In the present study, the neuroprotective effects of magnolol in an oxygen-glucose deprived rat model were characterized. In addition, post-treatment responses and appropriate neuroprotective dosing were explored through the intravenous administration of magnolol to rats subjected to transient focal cerebral ischemia. The underlying mechanisms of action contributing to the neuroprotective properties of magnolol were also explored using in vitro and in vivo assays.
Materials and methods
Reagents and chemicals
Chemicals, including synthetic (±)-α-tocopherol (cat. no. T-3251) and ascorbic acid (cat. no. A4544), were purchased from Sigma-Aldrich (Merck KGaA, Darmstadt, Germany) and the highest grade available was used. Hank's balanced salt solution (HBSS) was used, comprising 8.0 g/l NaCl, 0.4 g/l KCl, 1.0 g/l glucose, 0.06 g/l KH2PO4 and 0.09 g/l Na2PO4-7H2O, pH 7.1; glucose-free HBSS was prepared by omitting glucose and adding an additional half-molar amount of NaCl to adjust the osmolarity (8.162 g/l NaCl). When used in the present study, magnolol (Wako Pure Chemical Industries, Ltd., Osaka, Japan) was dissolved in dimethylsulfoxide (DMSO) or polyethylene glycol 400 (PEG 400; Merck KGaA).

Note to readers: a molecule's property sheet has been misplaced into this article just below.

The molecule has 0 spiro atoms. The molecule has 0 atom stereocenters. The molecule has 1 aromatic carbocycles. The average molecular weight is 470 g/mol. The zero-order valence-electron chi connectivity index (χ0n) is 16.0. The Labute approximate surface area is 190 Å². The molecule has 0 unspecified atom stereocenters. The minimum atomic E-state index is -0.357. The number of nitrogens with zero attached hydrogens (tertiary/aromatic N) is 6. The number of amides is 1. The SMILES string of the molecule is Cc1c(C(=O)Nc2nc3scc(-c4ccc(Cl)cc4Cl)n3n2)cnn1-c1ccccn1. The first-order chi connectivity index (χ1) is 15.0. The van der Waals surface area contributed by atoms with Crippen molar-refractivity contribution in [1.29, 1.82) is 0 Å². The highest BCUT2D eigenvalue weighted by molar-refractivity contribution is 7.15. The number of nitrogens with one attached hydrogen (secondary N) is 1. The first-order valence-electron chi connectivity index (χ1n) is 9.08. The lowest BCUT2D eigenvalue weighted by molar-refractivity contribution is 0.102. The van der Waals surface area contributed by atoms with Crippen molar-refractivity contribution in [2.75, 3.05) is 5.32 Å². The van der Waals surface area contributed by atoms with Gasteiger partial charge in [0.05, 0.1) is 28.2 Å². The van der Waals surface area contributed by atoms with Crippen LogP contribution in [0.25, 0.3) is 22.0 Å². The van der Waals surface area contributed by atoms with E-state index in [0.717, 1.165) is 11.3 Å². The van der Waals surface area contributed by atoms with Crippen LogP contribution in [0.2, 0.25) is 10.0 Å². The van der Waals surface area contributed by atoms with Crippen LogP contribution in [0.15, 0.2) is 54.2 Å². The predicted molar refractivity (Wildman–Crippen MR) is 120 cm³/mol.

Lipid peroxidation and radical scavenging assays in vitro
A malondialdehyde (MDA) assay was performed as previously described (19–21). The rat brain tissue was homogenized in 20 mM Tris-HCl buffer, centrifuged at 1,000 x g for 10 min at 4°C. To 30 µl brain homogenate supernatant was added 10 µl vehicle (0.1% DMSO), magnolol (0.01 µM - 1 mM), α-tocopherol (0.1–100 µM), ascorbic acid (1–5 mM) or β-estradiol (1–150 µM) and 5 µl freshly prepared ferric chloride hexahydrate. The absorbance was measured using a plate reader at 532 nm. The 2,2-diphenyl-1-picrylhydrazyl (DPPH) assay was conducted by adding 100 µl freshly prepared DPPH radical solution to 100 µl vehicle (0.1% DMSO) or magnolol (0.01 µM - 1 mM) as previously described (19–21). The absorbance was measured at 517 nm. The 2,2′-azino-bis (3-ethylbenzothiazoline-6-sulfonic acid) diammonium salt (ABTS) assay was conducted by adding 100 µl ABTS radical cation solution to 100 µl vehicle (0.1% DMSO) or magnolol (0.01 µM - 1 mM) (19–21). The absorbance was measured at 734 nm.
Interleukin (IL) -6, tumor necrosis factor (TNF) -a and nitrate/nitrite (NOX) assay of BV2 and RAW 264.7 cells